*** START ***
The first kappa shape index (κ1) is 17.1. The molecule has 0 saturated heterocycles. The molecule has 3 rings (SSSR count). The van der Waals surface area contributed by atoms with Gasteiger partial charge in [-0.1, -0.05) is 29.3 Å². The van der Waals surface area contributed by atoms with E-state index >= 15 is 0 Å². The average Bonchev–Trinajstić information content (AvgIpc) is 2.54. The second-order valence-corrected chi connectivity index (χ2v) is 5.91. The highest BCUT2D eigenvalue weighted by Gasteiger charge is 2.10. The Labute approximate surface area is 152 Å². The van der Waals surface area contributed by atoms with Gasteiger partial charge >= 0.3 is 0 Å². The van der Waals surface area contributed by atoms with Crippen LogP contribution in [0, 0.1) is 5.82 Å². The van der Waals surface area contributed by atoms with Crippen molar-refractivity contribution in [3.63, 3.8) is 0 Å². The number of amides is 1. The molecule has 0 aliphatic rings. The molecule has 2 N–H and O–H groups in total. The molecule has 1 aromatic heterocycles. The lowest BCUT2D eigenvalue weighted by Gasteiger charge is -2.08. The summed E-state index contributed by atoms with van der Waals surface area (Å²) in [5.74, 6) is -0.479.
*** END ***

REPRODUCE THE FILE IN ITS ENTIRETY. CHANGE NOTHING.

The first kappa shape index (κ1) is 17.1. The molecule has 0 saturated heterocycles. The molecule has 3 rings (SSSR count). The van der Waals surface area contributed by atoms with Gasteiger partial charge in [-0.1, -0.05) is 29.3 Å². The van der Waals surface area contributed by atoms with E-state index >= 15 is 0 Å². The average Bonchev–Trinajstić information content (AvgIpc) is 2.54. The second-order valence-corrected chi connectivity index (χ2v) is 5.91. The highest BCUT2D eigenvalue weighted by Gasteiger charge is 2.10. The Labute approximate surface area is 152 Å². The van der Waals surface area contributed by atoms with Gasteiger partial charge >= 0.3 is 0 Å². The van der Waals surface area contributed by atoms with Crippen LogP contribution in [0, 0.1) is 5.82 Å². The van der Waals surface area contributed by atoms with Crippen molar-refractivity contribution in [3.63, 3.8) is 0 Å². The number of amides is 1. The molecule has 0 aliphatic rings. The molecule has 2 N–H and O–H groups in total. The molecule has 1 aromatic heterocycles. The lowest BCUT2D eigenvalue weighted by Gasteiger charge is -2.08. The summed E-state index contributed by atoms with van der Waals surface area (Å²) in [5.74, 6) is -0.479.